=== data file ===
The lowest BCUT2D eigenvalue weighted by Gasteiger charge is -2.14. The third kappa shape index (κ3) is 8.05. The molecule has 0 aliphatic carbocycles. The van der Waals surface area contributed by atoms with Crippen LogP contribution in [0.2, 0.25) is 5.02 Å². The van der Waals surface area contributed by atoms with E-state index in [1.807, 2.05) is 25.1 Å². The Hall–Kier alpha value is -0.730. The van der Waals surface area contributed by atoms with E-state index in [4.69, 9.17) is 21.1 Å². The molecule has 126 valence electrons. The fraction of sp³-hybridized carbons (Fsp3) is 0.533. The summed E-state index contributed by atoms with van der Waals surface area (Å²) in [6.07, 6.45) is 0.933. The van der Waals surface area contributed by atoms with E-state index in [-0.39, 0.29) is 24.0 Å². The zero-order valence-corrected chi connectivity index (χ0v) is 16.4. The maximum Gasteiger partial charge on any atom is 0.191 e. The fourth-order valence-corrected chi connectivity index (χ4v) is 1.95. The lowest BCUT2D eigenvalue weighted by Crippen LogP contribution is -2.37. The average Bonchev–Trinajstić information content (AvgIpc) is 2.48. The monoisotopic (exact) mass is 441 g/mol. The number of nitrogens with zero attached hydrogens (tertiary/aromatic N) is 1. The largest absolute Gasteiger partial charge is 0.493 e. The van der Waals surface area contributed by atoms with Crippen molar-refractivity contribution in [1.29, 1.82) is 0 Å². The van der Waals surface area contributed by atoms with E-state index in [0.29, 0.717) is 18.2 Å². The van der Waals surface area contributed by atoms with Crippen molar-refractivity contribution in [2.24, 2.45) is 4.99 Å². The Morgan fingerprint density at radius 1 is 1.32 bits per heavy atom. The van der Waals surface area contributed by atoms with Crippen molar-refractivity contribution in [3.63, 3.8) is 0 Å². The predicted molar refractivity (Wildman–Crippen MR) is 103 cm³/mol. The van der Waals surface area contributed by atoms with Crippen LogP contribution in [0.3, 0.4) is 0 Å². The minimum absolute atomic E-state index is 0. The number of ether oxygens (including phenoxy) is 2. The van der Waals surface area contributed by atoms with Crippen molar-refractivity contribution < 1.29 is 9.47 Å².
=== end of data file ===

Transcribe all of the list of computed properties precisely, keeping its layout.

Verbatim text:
The lowest BCUT2D eigenvalue weighted by Gasteiger charge is -2.14. The third kappa shape index (κ3) is 8.05. The molecule has 0 aliphatic carbocycles. The van der Waals surface area contributed by atoms with Crippen LogP contribution in [0.2, 0.25) is 5.02 Å². The van der Waals surface area contributed by atoms with E-state index in [1.807, 2.05) is 25.1 Å². The Hall–Kier alpha value is -0.730. The van der Waals surface area contributed by atoms with E-state index in [4.69, 9.17) is 21.1 Å². The molecule has 126 valence electrons. The fraction of sp³-hybridized carbons (Fsp3) is 0.533. The summed E-state index contributed by atoms with van der Waals surface area (Å²) in [6.07, 6.45) is 0.933. The van der Waals surface area contributed by atoms with E-state index in [-0.39, 0.29) is 24.0 Å². The zero-order valence-corrected chi connectivity index (χ0v) is 16.4. The maximum Gasteiger partial charge on any atom is 0.191 e. The fourth-order valence-corrected chi connectivity index (χ4v) is 1.95. The lowest BCUT2D eigenvalue weighted by Crippen LogP contribution is -2.37. The average Bonchev–Trinajstić information content (AvgIpc) is 2.48. The monoisotopic (exact) mass is 441 g/mol. The number of nitrogens with zero attached hydrogens (tertiary/aromatic N) is 1. The largest absolute Gasteiger partial charge is 0.493 e. The van der Waals surface area contributed by atoms with Crippen molar-refractivity contribution in [1.29, 1.82) is 0 Å². The van der Waals surface area contributed by atoms with E-state index in [0.29, 0.717) is 18.2 Å². The van der Waals surface area contributed by atoms with Crippen molar-refractivity contribution in [2.24, 2.45) is 4.99 Å². The Morgan fingerprint density at radius 1 is 1.32 bits per heavy atom. The van der Waals surface area contributed by atoms with Crippen molar-refractivity contribution in [3.63, 3.8) is 0 Å². The predicted molar refractivity (Wildman–Crippen MR) is 103 cm³/mol. The van der Waals surface area contributed by atoms with Crippen LogP contribution in [0.3, 0.4) is 0 Å². The minimum absolute atomic E-state index is 0. The number of ether oxygens (including phenoxy) is 2. The van der Waals surface area contributed by atoms with Crippen molar-refractivity contribution < 1.29 is 9.47 Å².